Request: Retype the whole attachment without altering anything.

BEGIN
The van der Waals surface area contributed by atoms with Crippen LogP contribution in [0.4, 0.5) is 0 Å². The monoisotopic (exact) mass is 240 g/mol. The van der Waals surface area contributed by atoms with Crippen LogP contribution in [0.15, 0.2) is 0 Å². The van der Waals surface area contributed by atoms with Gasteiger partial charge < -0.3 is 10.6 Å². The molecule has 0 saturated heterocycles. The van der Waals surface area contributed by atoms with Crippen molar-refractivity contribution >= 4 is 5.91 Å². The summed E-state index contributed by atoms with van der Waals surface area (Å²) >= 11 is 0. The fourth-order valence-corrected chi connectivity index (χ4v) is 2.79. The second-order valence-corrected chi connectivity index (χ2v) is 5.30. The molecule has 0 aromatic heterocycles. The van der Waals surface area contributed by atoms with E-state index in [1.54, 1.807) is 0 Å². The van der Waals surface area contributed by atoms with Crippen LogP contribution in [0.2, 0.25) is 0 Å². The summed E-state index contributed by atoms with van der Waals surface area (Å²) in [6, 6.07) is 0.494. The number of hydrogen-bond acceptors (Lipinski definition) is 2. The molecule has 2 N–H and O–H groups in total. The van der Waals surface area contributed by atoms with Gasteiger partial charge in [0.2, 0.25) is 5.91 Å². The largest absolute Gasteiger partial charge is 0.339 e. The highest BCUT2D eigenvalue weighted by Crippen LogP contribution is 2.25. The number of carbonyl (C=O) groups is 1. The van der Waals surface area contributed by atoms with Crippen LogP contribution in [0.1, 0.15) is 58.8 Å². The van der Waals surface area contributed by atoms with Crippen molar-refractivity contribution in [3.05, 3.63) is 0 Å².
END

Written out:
The van der Waals surface area contributed by atoms with Crippen LogP contribution in [0.4, 0.5) is 0 Å². The monoisotopic (exact) mass is 240 g/mol. The van der Waals surface area contributed by atoms with Crippen LogP contribution in [0.15, 0.2) is 0 Å². The van der Waals surface area contributed by atoms with Gasteiger partial charge < -0.3 is 10.6 Å². The molecule has 0 saturated heterocycles. The van der Waals surface area contributed by atoms with Crippen molar-refractivity contribution >= 4 is 5.91 Å². The summed E-state index contributed by atoms with van der Waals surface area (Å²) >= 11 is 0. The fourth-order valence-corrected chi connectivity index (χ4v) is 2.79. The second-order valence-corrected chi connectivity index (χ2v) is 5.30. The molecule has 0 aromatic heterocycles. The van der Waals surface area contributed by atoms with E-state index in [1.54, 1.807) is 0 Å². The van der Waals surface area contributed by atoms with Crippen LogP contribution in [0.2, 0.25) is 0 Å². The summed E-state index contributed by atoms with van der Waals surface area (Å²) in [6, 6.07) is 0.494. The number of hydrogen-bond acceptors (Lipinski definition) is 2. The molecule has 2 N–H and O–H groups in total. The van der Waals surface area contributed by atoms with Gasteiger partial charge in [0.2, 0.25) is 5.91 Å². The largest absolute Gasteiger partial charge is 0.339 e. The highest BCUT2D eigenvalue weighted by Crippen LogP contribution is 2.25. The number of carbonyl (C=O) groups is 1. The van der Waals surface area contributed by atoms with Crippen LogP contribution in [0.1, 0.15) is 58.8 Å². The van der Waals surface area contributed by atoms with Crippen molar-refractivity contribution in [3.05, 3.63) is 0 Å².